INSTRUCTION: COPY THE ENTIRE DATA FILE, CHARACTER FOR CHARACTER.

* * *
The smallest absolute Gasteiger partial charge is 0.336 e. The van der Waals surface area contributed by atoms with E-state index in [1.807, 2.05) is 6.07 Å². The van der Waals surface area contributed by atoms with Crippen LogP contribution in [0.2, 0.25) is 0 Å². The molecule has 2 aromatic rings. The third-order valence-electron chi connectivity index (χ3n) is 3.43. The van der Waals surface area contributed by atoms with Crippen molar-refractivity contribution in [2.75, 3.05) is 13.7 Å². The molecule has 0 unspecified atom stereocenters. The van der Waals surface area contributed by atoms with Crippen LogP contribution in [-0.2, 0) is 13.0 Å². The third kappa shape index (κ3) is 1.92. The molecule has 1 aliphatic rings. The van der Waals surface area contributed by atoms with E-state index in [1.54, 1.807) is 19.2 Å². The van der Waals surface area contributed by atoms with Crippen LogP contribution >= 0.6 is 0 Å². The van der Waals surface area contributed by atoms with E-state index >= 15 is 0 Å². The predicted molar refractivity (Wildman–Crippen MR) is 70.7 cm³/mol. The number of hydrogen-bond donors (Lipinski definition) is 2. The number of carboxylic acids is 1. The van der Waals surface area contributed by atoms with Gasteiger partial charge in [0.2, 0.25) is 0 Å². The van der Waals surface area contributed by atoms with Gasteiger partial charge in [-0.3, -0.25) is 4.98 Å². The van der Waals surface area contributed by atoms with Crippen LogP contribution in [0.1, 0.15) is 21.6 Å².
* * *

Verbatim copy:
The smallest absolute Gasteiger partial charge is 0.336 e. The van der Waals surface area contributed by atoms with E-state index in [1.807, 2.05) is 6.07 Å². The van der Waals surface area contributed by atoms with Crippen LogP contribution in [0.2, 0.25) is 0 Å². The molecule has 2 aromatic rings. The third-order valence-electron chi connectivity index (χ3n) is 3.43. The van der Waals surface area contributed by atoms with Crippen molar-refractivity contribution in [2.75, 3.05) is 13.7 Å². The molecule has 0 unspecified atom stereocenters. The van der Waals surface area contributed by atoms with Crippen LogP contribution in [-0.2, 0) is 13.0 Å². The third kappa shape index (κ3) is 1.92. The molecule has 1 aliphatic rings. The van der Waals surface area contributed by atoms with E-state index in [1.54, 1.807) is 19.2 Å². The van der Waals surface area contributed by atoms with Crippen LogP contribution >= 0.6 is 0 Å². The van der Waals surface area contributed by atoms with E-state index >= 15 is 0 Å². The predicted molar refractivity (Wildman–Crippen MR) is 70.7 cm³/mol. The number of hydrogen-bond donors (Lipinski definition) is 2. The number of carboxylic acids is 1. The van der Waals surface area contributed by atoms with Gasteiger partial charge in [0.2, 0.25) is 0 Å². The van der Waals surface area contributed by atoms with Gasteiger partial charge in [-0.3, -0.25) is 4.98 Å². The van der Waals surface area contributed by atoms with Crippen LogP contribution in [0.1, 0.15) is 21.6 Å².